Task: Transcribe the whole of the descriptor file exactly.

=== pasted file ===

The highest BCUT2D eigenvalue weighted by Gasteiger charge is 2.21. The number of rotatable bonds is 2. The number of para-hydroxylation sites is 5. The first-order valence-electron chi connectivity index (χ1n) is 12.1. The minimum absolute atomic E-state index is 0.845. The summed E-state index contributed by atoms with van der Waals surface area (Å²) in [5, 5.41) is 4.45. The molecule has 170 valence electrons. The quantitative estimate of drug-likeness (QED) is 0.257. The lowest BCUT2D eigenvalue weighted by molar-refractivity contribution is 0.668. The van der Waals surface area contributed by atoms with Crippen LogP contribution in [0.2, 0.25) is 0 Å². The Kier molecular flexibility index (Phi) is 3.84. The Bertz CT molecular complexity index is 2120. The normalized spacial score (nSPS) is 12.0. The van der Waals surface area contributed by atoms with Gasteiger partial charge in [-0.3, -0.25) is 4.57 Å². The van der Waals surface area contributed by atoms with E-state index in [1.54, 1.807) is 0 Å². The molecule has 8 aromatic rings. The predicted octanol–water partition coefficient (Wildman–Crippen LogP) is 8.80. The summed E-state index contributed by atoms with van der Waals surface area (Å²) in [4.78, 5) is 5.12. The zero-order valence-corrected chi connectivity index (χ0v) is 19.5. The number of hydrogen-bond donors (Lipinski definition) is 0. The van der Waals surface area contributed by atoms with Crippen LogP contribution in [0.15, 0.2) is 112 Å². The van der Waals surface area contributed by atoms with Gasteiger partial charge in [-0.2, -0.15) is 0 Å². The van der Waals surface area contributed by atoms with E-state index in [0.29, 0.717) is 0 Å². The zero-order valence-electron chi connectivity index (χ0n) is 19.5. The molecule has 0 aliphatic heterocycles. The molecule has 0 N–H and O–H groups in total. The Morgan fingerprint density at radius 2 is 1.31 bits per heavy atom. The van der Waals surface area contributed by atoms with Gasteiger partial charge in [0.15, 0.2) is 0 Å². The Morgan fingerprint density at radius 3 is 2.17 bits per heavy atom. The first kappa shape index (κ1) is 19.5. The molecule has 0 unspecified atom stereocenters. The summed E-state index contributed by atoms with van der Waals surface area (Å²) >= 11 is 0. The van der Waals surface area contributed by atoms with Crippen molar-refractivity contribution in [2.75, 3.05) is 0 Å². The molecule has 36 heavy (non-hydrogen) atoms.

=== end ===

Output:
The highest BCUT2D eigenvalue weighted by Gasteiger charge is 2.21. The number of rotatable bonds is 2. The number of para-hydroxylation sites is 5. The first-order valence-electron chi connectivity index (χ1n) is 12.1. The minimum absolute atomic E-state index is 0.845. The summed E-state index contributed by atoms with van der Waals surface area (Å²) in [5, 5.41) is 4.45. The molecule has 170 valence electrons. The quantitative estimate of drug-likeness (QED) is 0.257. The lowest BCUT2D eigenvalue weighted by molar-refractivity contribution is 0.668. The van der Waals surface area contributed by atoms with Crippen LogP contribution in [0.2, 0.25) is 0 Å². The Kier molecular flexibility index (Phi) is 3.84. The Bertz CT molecular complexity index is 2120. The normalized spacial score (nSPS) is 12.0. The van der Waals surface area contributed by atoms with Gasteiger partial charge in [-0.3, -0.25) is 4.57 Å². The van der Waals surface area contributed by atoms with E-state index in [1.54, 1.807) is 0 Å². The molecule has 8 aromatic rings. The predicted octanol–water partition coefficient (Wildman–Crippen LogP) is 8.80. The summed E-state index contributed by atoms with van der Waals surface area (Å²) in [4.78, 5) is 5.12. The zero-order valence-corrected chi connectivity index (χ0v) is 19.5. The number of hydrogen-bond donors (Lipinski definition) is 0. The van der Waals surface area contributed by atoms with Crippen LogP contribution in [0.15, 0.2) is 112 Å². The van der Waals surface area contributed by atoms with Gasteiger partial charge in [-0.2, -0.15) is 0 Å². The van der Waals surface area contributed by atoms with E-state index in [0.29, 0.717) is 0 Å². The zero-order valence-electron chi connectivity index (χ0n) is 19.5. The molecule has 0 aliphatic heterocycles. The molecule has 0 N–H and O–H groups in total. The Morgan fingerprint density at radius 2 is 1.31 bits per heavy atom. The van der Waals surface area contributed by atoms with Gasteiger partial charge in [0.15, 0.2) is 0 Å². The Morgan fingerprint density at radius 3 is 2.17 bits per heavy atom. The first kappa shape index (κ1) is 19.5. The molecule has 0 unspecified atom stereocenters. The summed E-state index contributed by atoms with van der Waals surface area (Å²) >= 11 is 0. The van der Waals surface area contributed by atoms with Crippen molar-refractivity contribution in [2.75, 3.05) is 0 Å². The molecule has 36 heavy (non-hydrogen) atoms.